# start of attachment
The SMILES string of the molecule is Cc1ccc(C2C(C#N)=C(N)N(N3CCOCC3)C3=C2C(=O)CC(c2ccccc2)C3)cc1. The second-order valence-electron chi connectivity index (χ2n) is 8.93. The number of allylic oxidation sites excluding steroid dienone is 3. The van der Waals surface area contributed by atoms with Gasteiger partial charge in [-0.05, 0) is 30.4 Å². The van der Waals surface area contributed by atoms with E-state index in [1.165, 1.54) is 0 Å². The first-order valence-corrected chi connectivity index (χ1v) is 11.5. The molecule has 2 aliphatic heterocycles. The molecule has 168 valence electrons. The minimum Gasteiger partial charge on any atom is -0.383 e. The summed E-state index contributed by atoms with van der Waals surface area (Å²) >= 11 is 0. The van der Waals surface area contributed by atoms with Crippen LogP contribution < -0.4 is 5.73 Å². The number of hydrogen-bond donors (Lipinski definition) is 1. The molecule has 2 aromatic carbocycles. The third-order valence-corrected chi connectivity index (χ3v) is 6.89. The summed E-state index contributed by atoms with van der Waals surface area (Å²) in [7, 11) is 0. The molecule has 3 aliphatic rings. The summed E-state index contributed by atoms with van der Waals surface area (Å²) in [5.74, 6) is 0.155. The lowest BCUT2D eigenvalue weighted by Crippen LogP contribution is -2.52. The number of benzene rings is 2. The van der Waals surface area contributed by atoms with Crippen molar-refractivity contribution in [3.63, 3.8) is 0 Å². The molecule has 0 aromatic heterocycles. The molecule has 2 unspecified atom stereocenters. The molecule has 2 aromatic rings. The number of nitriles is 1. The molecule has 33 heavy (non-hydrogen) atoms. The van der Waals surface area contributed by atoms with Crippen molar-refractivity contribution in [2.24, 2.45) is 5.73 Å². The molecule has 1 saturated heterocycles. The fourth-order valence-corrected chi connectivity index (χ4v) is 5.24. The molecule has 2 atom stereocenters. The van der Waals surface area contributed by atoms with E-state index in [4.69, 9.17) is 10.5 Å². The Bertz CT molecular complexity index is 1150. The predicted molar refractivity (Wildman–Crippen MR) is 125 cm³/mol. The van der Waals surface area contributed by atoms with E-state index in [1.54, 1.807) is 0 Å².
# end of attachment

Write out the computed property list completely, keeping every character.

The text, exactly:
The SMILES string of the molecule is Cc1ccc(C2C(C#N)=C(N)N(N3CCOCC3)C3=C2C(=O)CC(c2ccccc2)C3)cc1. The second-order valence-electron chi connectivity index (χ2n) is 8.93. The number of allylic oxidation sites excluding steroid dienone is 3. The van der Waals surface area contributed by atoms with Gasteiger partial charge in [-0.05, 0) is 30.4 Å². The van der Waals surface area contributed by atoms with E-state index in [1.165, 1.54) is 0 Å². The first-order valence-corrected chi connectivity index (χ1v) is 11.5. The molecule has 2 aliphatic heterocycles. The molecule has 168 valence electrons. The minimum Gasteiger partial charge on any atom is -0.383 e. The summed E-state index contributed by atoms with van der Waals surface area (Å²) >= 11 is 0. The van der Waals surface area contributed by atoms with Crippen LogP contribution < -0.4 is 5.73 Å². The number of hydrogen-bond donors (Lipinski definition) is 1. The molecule has 2 aromatic carbocycles. The third-order valence-corrected chi connectivity index (χ3v) is 6.89. The summed E-state index contributed by atoms with van der Waals surface area (Å²) in [7, 11) is 0. The molecule has 3 aliphatic rings. The summed E-state index contributed by atoms with van der Waals surface area (Å²) in [5.74, 6) is 0.155. The lowest BCUT2D eigenvalue weighted by Crippen LogP contribution is -2.52. The number of benzene rings is 2. The van der Waals surface area contributed by atoms with Crippen molar-refractivity contribution in [3.63, 3.8) is 0 Å². The molecule has 0 aromatic heterocycles. The molecule has 2 unspecified atom stereocenters. The molecule has 2 aromatic rings. The number of nitriles is 1. The molecule has 33 heavy (non-hydrogen) atoms. The van der Waals surface area contributed by atoms with Crippen molar-refractivity contribution in [2.24, 2.45) is 5.73 Å². The molecule has 1 saturated heterocycles. The fourth-order valence-corrected chi connectivity index (χ4v) is 5.24. The molecule has 2 atom stereocenters. The van der Waals surface area contributed by atoms with E-state index in [4.69, 9.17) is 10.5 Å². The Bertz CT molecular complexity index is 1150. The predicted molar refractivity (Wildman–Crippen MR) is 125 cm³/mol. The van der Waals surface area contributed by atoms with E-state index in [1.54, 1.807) is 0 Å².